Directed By: Tate Taylor
Cast: Chadwick Boseman, David Andrew Nash, Nelsan Ellis, Viola Davis, Octavia Spencer, Dan Aykroyd, Jill Scott, Tika Sumpter, Craig Robinson
Synopsis: A chronicle of James Brown’s rise from extreme poverty to become one of the most influential musicians in history.
Why It Could Succeed:
On paper, this project sounds really exciting. It’s a movie about one of the biggest musicians in history, stars a combination of veteran actors and has an up and comer as its star, with a director whose last film was nominated for Best Picture. Get On Up has a chance to be successful because those elements can easily translate to an audience and easier viewing than other Oscar players. We’ve seen time and time again that if a film is well liked it stands a better chance of getting a nomination than one that is extremely loved and hated in equal measure. Also, biopics are their favorite genre and this movie should find many notable comparisons to Ray, something that could help the film.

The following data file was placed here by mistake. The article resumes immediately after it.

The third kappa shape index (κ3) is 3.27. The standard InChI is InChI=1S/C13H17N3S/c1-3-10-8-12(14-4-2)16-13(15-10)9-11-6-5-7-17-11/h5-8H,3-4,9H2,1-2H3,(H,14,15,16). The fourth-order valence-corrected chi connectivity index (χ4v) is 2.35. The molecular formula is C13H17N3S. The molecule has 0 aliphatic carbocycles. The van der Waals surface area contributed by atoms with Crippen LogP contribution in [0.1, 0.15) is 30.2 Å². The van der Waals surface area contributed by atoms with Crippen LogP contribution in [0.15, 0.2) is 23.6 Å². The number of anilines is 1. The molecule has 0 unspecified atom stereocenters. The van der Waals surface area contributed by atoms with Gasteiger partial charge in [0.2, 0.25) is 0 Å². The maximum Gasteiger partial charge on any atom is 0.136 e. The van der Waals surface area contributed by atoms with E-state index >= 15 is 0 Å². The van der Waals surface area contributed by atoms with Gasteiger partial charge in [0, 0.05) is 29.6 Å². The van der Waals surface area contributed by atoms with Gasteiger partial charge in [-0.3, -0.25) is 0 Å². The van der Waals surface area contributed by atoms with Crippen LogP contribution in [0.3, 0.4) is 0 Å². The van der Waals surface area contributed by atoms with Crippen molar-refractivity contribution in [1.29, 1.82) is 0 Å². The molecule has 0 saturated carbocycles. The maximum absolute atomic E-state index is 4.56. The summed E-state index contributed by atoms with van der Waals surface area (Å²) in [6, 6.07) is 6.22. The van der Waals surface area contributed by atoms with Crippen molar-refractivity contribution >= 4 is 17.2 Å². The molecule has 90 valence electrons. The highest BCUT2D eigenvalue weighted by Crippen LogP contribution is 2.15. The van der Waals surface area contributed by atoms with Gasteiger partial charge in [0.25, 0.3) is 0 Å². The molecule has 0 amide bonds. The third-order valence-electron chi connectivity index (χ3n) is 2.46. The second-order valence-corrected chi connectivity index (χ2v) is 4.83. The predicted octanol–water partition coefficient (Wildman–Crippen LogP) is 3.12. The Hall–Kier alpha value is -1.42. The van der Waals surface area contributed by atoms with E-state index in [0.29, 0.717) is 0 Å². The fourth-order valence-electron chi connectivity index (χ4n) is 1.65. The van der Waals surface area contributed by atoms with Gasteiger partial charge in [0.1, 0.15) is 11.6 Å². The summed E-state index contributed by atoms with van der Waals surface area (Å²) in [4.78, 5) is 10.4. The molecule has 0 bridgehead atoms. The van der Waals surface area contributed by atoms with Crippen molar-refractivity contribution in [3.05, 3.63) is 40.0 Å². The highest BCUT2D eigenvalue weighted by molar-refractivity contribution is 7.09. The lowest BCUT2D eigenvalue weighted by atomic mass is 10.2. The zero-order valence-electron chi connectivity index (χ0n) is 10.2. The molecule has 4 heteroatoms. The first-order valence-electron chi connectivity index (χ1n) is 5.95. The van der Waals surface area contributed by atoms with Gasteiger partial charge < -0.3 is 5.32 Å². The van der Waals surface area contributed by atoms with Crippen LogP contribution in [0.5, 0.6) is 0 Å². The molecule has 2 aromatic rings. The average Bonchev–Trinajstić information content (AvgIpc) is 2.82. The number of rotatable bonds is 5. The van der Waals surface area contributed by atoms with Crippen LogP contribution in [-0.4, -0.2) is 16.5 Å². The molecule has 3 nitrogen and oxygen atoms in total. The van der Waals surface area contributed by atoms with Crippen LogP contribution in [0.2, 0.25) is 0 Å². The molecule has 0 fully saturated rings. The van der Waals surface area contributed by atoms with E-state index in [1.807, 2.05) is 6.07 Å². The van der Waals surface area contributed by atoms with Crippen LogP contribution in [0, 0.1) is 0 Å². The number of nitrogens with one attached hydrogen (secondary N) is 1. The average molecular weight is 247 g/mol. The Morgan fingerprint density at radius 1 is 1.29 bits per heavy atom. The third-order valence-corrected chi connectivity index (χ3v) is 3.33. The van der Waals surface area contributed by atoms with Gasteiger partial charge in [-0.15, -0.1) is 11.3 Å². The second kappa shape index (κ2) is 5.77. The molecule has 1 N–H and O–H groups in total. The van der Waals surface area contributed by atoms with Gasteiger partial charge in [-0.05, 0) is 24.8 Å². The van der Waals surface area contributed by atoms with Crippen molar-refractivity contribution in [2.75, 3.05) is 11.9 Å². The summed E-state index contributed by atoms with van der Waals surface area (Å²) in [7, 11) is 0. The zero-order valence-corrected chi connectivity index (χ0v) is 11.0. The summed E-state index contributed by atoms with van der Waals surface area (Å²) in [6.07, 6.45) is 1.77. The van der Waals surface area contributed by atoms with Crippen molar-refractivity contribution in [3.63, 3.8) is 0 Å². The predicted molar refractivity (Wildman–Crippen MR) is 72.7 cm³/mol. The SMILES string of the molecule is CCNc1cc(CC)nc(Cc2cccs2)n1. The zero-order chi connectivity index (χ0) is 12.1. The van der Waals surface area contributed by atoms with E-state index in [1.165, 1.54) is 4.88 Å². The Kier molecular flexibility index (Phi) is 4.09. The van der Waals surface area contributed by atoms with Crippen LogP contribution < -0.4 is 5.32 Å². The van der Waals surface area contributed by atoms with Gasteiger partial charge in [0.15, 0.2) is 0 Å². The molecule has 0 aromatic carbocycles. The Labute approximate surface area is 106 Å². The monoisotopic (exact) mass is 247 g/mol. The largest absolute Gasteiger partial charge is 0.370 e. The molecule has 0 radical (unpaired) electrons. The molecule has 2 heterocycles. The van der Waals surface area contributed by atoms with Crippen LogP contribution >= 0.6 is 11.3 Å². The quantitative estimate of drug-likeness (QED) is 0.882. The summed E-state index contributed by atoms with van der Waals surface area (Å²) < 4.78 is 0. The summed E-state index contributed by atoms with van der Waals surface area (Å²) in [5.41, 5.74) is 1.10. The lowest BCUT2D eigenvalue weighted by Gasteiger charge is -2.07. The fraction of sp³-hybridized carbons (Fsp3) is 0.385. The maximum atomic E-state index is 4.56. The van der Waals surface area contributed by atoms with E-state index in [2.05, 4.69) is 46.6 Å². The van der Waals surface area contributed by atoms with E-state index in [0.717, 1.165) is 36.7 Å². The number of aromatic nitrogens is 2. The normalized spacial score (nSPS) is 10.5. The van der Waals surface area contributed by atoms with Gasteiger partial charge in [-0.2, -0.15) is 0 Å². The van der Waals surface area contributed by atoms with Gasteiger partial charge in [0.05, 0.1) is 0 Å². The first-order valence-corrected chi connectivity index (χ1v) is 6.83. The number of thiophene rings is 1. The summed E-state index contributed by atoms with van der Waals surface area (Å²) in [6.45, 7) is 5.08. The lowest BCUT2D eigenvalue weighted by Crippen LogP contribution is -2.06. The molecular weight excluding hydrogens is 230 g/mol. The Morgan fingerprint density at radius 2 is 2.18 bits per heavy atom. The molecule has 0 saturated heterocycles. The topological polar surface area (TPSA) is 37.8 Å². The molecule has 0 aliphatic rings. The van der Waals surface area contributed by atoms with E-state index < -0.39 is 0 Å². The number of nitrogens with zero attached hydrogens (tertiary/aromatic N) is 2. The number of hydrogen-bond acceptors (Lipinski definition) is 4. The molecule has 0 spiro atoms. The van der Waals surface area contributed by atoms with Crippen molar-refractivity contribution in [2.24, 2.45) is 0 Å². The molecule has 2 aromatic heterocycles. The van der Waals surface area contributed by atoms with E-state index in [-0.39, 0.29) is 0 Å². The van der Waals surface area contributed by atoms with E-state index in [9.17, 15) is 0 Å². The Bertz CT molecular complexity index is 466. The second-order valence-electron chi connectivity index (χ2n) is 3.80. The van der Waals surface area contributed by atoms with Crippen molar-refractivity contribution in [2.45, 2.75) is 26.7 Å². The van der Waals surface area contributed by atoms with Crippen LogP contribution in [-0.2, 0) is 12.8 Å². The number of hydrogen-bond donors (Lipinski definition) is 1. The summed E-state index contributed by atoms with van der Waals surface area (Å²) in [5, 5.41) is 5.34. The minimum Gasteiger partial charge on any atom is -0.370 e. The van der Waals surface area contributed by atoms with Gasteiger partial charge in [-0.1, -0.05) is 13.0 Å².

The cast will be the biggest selling point for the film. I’m intrigued by the reteaming of The Help duo Viola Davis and Octavia Spencer and excited to see what 42 star Chadwick Boseman has up his sleeve playing James Brown.
Why It Won’t Succeed:
Despite being a decent project on paper, if the first trailer is anything to go by, this movie might not elevate itself beyond its elements. Just because you have Oscar nominees in the cast, are a biopic, and have fun music isn’t gonna assure you a Best Picture spot, especially if the finale product comes out as bland and template biopic as that trailer made the movie seem.
In addition, though the movie could get some residual Ray love, that movie had an awards magnet and Oscar winning turn from Jamie Foxx at the center to carry it through the season, along with a ton of uber respected actors and a veteran director (and eventual DGA president) at the helm. As much as I enjoyed The Help, Tate Taylor failed to garner Best Director or Adapted Screenplay nods and it will be tough goings for the film unless there’s some major above the line element that voters can latch onto.
I’m not particularly high on this film so I don’t see it being a big contender in much more than a few categories.
Best Supporting Actress (Viola Davis)…if, and only if, the movie is a critical hit
Best Production Design
Best Sound Mixing